The AT1 investor base has widened considerably since 2010, despite these instruments being going-concern, loss-absorbing regulatory capital and perpetual in nature. This growth stems from: the reach-for-yield response to sustained quantitative easing and loose monetary policy, improving bank capital ratios, gradual structural standardization and investor mandate acceptance, and the increase in investment-grade rated AT1 hybrids (although many are rated below 'BBB-'). As the credit cycle turns, so the structural and regulatory nuances assume greater systemic significance for investors and for banks' financial flexibility.

The AT1 market has already hit bumps in the road--notably the 2012 eurozone crisis. However, this came early in the market's development when the range of issuers was smaller. As such, we see the COVID-19 pandemic as a true test for the market. It has abruptly reversed the constructive narrative and forced a dramatic secondary market repricing. The end-of-credit-cycle scenario--with deteriorating asset quality and bank capitalization--is not only testing investor appetite and credit market liquidity, but also establishing a new relative value assessment for bail-inable bank debt within the capital structure. More fundamentally, the new economic environment presents the first true test of regulatory resolution regime enforcement and accounting implementation (IFRS 9) while under intense systemic stress. It also gives insight into when regulators and banks might use AT1 coupons as a "going-concern" form of loss absorption and capital preservation.

Chart 3


Table 1

European COVID-19 Regulatory Responses
One-year delay to the implementation of the latest revisions to the Basel III capital rules (“Basel IV”).
Relaxation of counter-cyclical buffers and liquidity coverage ratio requirements (BOE, ECB).
Supportive guidance relating to IFRS 9 implementation (PRA, ECB).
Temporary relaxation of Pillar 2 guidance.
Unprecedented fiscal policy support (for example, business loans, partial staff salary payments).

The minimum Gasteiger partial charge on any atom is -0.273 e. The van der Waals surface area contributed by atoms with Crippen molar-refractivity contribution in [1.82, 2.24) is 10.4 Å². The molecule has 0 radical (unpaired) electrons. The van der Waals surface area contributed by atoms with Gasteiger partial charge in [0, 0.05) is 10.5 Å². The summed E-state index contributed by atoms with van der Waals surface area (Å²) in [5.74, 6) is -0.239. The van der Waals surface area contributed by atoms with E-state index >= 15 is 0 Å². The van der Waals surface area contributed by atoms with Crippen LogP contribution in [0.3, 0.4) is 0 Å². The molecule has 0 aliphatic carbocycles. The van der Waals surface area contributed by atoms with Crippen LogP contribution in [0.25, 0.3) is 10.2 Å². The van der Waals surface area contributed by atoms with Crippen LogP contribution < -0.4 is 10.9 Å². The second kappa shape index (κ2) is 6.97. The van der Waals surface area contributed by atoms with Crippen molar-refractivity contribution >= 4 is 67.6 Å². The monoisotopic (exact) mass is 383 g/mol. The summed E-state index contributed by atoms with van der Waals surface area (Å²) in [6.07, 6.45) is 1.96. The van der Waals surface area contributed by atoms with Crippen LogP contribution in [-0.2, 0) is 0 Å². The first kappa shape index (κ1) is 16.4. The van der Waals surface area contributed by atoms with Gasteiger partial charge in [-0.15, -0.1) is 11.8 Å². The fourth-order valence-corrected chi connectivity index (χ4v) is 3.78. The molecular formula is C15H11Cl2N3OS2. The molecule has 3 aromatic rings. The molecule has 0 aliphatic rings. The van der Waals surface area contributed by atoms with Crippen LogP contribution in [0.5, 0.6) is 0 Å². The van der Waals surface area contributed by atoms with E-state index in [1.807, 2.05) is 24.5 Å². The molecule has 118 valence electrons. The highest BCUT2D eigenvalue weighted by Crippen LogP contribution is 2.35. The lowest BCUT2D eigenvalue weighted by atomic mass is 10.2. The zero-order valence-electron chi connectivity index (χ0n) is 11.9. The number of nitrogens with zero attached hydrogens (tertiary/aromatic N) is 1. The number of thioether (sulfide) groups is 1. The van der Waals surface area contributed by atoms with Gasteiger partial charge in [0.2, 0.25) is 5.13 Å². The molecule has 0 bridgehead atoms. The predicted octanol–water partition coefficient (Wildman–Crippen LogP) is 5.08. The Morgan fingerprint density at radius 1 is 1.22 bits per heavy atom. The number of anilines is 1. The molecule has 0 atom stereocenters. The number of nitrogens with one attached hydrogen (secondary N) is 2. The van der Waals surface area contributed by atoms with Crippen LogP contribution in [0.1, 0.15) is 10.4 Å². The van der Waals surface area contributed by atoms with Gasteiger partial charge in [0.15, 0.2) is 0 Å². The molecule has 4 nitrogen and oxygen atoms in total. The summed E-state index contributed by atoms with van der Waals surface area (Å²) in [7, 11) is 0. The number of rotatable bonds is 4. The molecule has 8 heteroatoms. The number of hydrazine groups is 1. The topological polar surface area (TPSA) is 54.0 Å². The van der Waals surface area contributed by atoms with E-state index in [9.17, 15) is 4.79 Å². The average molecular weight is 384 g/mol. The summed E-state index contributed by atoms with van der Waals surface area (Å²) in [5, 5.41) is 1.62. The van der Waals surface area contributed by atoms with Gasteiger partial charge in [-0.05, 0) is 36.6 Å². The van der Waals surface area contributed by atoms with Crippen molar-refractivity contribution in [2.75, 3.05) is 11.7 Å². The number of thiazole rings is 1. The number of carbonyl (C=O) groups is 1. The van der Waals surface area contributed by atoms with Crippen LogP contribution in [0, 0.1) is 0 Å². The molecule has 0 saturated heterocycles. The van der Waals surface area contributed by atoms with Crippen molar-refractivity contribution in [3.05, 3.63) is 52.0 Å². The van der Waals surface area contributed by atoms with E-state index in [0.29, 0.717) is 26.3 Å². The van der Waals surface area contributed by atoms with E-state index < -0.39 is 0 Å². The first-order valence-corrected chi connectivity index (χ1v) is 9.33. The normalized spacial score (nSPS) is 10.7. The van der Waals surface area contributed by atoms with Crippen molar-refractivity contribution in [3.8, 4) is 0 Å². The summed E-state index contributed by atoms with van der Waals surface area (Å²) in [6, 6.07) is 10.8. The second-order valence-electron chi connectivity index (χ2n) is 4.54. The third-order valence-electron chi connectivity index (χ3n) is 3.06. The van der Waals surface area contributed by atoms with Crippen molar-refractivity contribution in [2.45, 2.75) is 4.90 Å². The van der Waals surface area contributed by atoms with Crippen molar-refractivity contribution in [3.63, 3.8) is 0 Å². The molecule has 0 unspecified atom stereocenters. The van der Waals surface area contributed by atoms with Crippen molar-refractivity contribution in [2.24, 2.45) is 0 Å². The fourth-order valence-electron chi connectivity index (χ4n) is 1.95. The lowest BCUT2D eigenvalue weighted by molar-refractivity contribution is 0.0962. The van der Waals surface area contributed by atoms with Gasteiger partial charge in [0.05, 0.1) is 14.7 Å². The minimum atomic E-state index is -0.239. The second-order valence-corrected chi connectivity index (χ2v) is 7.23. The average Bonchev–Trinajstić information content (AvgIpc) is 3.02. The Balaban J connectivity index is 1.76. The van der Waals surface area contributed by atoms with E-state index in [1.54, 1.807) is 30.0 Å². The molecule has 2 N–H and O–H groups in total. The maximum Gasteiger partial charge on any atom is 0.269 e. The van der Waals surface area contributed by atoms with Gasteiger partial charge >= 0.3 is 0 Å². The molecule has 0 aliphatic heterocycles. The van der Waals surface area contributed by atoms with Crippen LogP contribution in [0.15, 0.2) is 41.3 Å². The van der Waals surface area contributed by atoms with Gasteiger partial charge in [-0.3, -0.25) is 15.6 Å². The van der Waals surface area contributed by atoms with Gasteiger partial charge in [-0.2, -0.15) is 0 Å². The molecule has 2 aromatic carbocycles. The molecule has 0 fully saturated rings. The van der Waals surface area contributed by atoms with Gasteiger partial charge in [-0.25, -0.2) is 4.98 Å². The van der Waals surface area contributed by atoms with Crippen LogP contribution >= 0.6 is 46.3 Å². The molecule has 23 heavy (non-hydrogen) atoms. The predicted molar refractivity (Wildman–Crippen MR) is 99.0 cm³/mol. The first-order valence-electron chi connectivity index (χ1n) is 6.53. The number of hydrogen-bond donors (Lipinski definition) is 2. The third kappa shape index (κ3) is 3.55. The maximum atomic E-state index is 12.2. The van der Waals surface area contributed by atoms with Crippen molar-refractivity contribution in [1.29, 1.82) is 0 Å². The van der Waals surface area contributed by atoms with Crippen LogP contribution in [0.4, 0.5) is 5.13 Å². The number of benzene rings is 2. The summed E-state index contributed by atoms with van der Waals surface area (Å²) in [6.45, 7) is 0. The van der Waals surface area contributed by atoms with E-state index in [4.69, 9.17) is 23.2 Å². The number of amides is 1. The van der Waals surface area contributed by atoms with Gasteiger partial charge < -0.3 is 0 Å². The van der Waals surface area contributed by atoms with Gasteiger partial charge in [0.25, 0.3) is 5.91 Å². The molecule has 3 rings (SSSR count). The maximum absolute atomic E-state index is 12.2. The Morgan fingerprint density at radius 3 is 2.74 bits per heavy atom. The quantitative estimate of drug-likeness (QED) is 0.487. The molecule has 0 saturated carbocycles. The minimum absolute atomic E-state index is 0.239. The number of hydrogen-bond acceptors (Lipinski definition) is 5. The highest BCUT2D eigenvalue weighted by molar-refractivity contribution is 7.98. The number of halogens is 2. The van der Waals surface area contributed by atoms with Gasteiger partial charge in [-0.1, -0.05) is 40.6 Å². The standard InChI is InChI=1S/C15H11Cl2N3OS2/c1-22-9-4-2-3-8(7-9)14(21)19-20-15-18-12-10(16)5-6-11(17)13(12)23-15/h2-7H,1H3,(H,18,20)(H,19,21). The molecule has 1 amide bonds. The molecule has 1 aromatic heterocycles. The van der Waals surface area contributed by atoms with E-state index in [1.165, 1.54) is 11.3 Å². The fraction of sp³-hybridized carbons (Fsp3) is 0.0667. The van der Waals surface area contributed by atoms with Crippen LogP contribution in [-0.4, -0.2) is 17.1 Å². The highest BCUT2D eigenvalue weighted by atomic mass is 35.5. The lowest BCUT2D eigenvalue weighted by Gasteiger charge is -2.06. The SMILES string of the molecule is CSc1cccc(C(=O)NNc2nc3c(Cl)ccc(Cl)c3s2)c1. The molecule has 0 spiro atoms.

ECB and BOE strongly encouraged eurozone banks to cancel dividends and share buybacks, as well as to manage staff bonus levels.

While a protracted weakening in operating conditions could lead to an increase in AT1 coupon risk, we expect the supportive monetary, fiscal, and regulatory response, combined with widespread cancellation of dividend, share buy-back, and discretionary bonuses, will be sufficient to contain such events to a minority. In the scenario of a prolonged material discount in market pricing of AT1s, we anticipate a material increase in the number of noncall events for European banks, because the economic cost associated with not calling will be less material. These pricing and call decisions are also likely to reinforce each other, leading to more frequent decisions not to call and associated impacts on not only secondary but also primary market pricing.

It remains too early to predict the ultimate impact of the COVID-19 outbreak on European banks' core capitalization. However, we expect widespread cancellation of ordinary dividends and share buybacks, as well as significantly lower variable remuneration in 2020. This is likely to represent a sufficient boost to retained earnings to enable AT1 coupon payments to be paid in full and in time. Regulators across Europe have strongly recommended that banks cancel or defer ordinary dividends, and pause share buyback programs, in order to preserve capital. We expect the vast majority to comply. The ECB has estimated eurozone banks would save around €30 billion of capital.

Re-pricing, Re-distributing

The AT1 market experienced a material improvement in pricing between 2010 to February 2020, reflecting a maturing asset class. A virtuous circle of factors included improving capital ratios and AT1 ratings (see chart 4), institutionalization of the investor base (see chart 5), and falling net supply issuance outlook. The extended period of exceptionally accommodative monetary policy and quantitative easing that relaxed investor perceptions of the key AT1 structural risks--namely perpetual duration, coupon cancellation, and principal write down--also had a positive impact on the above themes. In addition, intense global capital inflows into fixed income (specifically alternative, high yield) manifested in powerful reach-for-yield investor behaviour, supporting AT1 demand.